Front Range Rail bill signed, planning process begins

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PUEBLO, Colo. — After decades of discussion, a Front Range Passenger Rail line has taken the first substantial step towards coming to fruition.

Governor Jared Polis signed a bipartisan bill Wednesday to create the Front Range Passenger Rail District, creating a format for regional leadership and potential funding sources for the program.

“This bill sets into motion action, rather than just words because people have been talking about Front Range Rail for decades,” Gov. Polis said at the bill signing ceremony in front of the Pueblo Union Depot.

The district will be comprised of all districts on or near the I-25 Corridor with local governments have representatives on the district The bill sets requirements that any sales tax cannot exceed $0.08 on every $10 and the railway must compete with highway travel speeds.

“Ultimately, you have two things you have to show people,” Gov. Polis said. “One is: can I get you there faster? The second: can I get you there cheaper. Cheaper than your gas cost, cheaper than your vehicle maintenance and operating costs. so if we can get the faster and cheaper, the ridership is there.”

The ridership, Gov. Polis’s surmises, will come particularly as an alternative to congested traffic that plagues nearly the entire span of Colorado, but particularly from it’s population hubs from Colorado Springs north through Fort Collins.

The options are open for what kind of train it will be, but likely a train that can operate on existing railways at highway speeds.

“We’re not ruling out new technologies, they’re just more costly. We know that at a much lower cost, wee can implement medium speed rail, 60 to 70 miles per hour.” the Governor said.

When it comes to rail, speed can be very reliant on cost. Because nearly all of passenger rail lines operate on freight rail tracks, speeds are limited and so is availability. Freight rail hosts are federally required to give priority to passenger lines, but its been hotly debated how often that occurs.

The answer to solving the cost issue could come from the federal government and it’s train enthusiast-in-chief, President Joe Biden. Biden has called for massive investments into the nation’s rail network.

“What we’re proposing is the federal government supply 100 percent of capital funding for local infrastructure needs for corridors just like the Front Range Rail,” said Robert Eaton, the senior director for government affairs for Amtrak, the national passenger rail line for the United States.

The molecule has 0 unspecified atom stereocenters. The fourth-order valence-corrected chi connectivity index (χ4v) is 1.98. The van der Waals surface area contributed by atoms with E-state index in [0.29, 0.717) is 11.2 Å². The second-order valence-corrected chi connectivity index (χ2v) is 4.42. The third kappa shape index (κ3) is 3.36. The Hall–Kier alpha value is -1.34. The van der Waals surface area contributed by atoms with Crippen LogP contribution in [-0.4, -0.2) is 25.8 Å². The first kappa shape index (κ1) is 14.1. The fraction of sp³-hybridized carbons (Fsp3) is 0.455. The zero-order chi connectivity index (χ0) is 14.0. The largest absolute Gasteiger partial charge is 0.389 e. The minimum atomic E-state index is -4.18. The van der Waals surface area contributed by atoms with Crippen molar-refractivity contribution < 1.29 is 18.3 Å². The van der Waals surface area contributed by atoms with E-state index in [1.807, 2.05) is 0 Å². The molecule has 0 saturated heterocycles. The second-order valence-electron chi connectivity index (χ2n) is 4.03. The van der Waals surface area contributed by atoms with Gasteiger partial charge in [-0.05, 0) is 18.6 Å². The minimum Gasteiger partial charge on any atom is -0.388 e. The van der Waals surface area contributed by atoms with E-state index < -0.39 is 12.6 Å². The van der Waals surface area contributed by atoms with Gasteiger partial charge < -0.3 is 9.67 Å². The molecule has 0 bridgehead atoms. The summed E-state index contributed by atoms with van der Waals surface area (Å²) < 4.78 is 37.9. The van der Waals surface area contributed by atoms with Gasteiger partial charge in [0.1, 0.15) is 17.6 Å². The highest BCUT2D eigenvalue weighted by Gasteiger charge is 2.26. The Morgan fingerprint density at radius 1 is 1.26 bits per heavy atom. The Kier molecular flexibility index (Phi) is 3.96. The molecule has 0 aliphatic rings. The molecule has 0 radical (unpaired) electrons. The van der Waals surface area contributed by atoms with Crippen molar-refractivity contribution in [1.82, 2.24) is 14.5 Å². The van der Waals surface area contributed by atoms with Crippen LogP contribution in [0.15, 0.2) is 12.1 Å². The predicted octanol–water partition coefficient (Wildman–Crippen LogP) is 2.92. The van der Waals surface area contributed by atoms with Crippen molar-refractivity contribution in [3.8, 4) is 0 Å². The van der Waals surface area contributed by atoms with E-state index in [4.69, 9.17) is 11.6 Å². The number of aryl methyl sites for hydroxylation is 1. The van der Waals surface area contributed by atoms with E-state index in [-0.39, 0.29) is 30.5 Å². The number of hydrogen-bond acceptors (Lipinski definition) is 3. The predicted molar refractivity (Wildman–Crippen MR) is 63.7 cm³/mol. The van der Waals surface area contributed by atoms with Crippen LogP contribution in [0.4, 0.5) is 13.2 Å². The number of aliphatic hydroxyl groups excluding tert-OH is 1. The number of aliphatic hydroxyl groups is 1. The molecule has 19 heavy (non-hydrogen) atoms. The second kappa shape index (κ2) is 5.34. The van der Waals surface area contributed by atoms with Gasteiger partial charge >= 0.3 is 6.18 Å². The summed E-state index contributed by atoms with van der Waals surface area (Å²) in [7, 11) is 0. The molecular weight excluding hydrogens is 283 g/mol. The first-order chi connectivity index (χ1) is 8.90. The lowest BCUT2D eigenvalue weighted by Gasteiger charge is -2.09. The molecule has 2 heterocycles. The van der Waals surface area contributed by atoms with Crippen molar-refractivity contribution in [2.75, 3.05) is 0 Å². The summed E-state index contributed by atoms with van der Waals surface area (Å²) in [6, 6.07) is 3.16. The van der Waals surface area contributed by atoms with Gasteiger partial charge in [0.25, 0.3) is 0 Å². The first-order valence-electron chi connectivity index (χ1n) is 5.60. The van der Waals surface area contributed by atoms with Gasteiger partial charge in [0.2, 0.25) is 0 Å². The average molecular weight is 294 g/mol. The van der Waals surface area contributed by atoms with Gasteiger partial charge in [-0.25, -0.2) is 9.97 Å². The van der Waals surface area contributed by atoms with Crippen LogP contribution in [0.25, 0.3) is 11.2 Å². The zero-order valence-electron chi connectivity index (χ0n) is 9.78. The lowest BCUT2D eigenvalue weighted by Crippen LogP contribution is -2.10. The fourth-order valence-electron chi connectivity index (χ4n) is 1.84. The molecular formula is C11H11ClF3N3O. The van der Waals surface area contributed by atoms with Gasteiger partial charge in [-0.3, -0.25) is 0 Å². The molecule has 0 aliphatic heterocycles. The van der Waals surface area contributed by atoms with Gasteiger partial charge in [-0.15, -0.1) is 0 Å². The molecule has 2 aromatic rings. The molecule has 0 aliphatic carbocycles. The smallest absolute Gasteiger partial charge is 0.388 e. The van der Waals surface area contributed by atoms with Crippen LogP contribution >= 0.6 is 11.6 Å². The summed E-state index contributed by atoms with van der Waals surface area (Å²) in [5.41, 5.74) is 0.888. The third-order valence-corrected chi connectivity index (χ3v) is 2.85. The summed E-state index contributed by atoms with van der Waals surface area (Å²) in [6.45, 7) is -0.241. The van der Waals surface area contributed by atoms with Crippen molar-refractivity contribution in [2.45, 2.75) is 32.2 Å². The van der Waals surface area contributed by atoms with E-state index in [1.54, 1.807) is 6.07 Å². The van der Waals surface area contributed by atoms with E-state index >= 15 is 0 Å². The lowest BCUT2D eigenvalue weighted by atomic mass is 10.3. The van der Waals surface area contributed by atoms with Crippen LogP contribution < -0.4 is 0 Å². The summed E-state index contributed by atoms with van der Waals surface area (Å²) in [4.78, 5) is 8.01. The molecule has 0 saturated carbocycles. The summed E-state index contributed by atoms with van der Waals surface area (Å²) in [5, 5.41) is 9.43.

The proposal is part of the routine re-authorization Amtrak goes through every five years. The funding proposals are included in the legislation that must pass through the U.S. Senate and the U.S. House of representatives.

The proposal also asks Congress for a five-year period of federal government funding for the operating the service, through Amtrak.

“Then, ween off the federal subsidy and allow this [Front Range Rail District] to raise enough revenue to pay the annual operating cost for the service,” Eaton said.

The funding would, in all likelihood, come through grants to local rail districts or rail authorities. Eaton says the grants that have been submitted for the Southwest Chief Express that runs from Pueblo to La Junta have been very successful in being filled.

The bill to create the district had bipartisan support, though not every one is convinced that rail is the way to aleve congestion. The Colorado Springs City Council, though the El Paso County Board of Commissioners opposed the bill.

“We have so much to look at today before we got to a light rail option, Here in the city of Colorado Springs, we don’t really have a carpool approach. Not an extensive use of carpooling for people commuting to Denver,” Stan VanderWerf, the chair of the board said.

VanderWerf believes that there is a newfound opportunity over the past year—through working from home. Combined with carpooling, he says its feasible to take enough cars off the road to east congestion on I-25.

He’s also concerned about plans that peg a single station for Colorado Springs, in the downtown area. Combined with a concentration of people in the northeast area of the city away from downtown, he says it’s just moving the congestion problem.

“People have to drive in from other parts of the city to use it. Then, you create different congestion problems,” VanderWerf said.

Gov. Polis, however, is convinced that the congestion problems have enough people fed up with the road and are open to a commute that involves less stress than sitting behind the wheel in traffic.

“People just want convenience and if the planning leads to a cheaper, convenient option, and I am confident it will, Front Range Rail will be a huge success,” he said.

The timeline is somewhat vague as the District will need members appointed to its Rail Authority Board (which will come from the aforementioned local government appointments). In a previous press briefing on Front Range Rail, commission member Sal Pace expected the entire system to be connected in about a decade.

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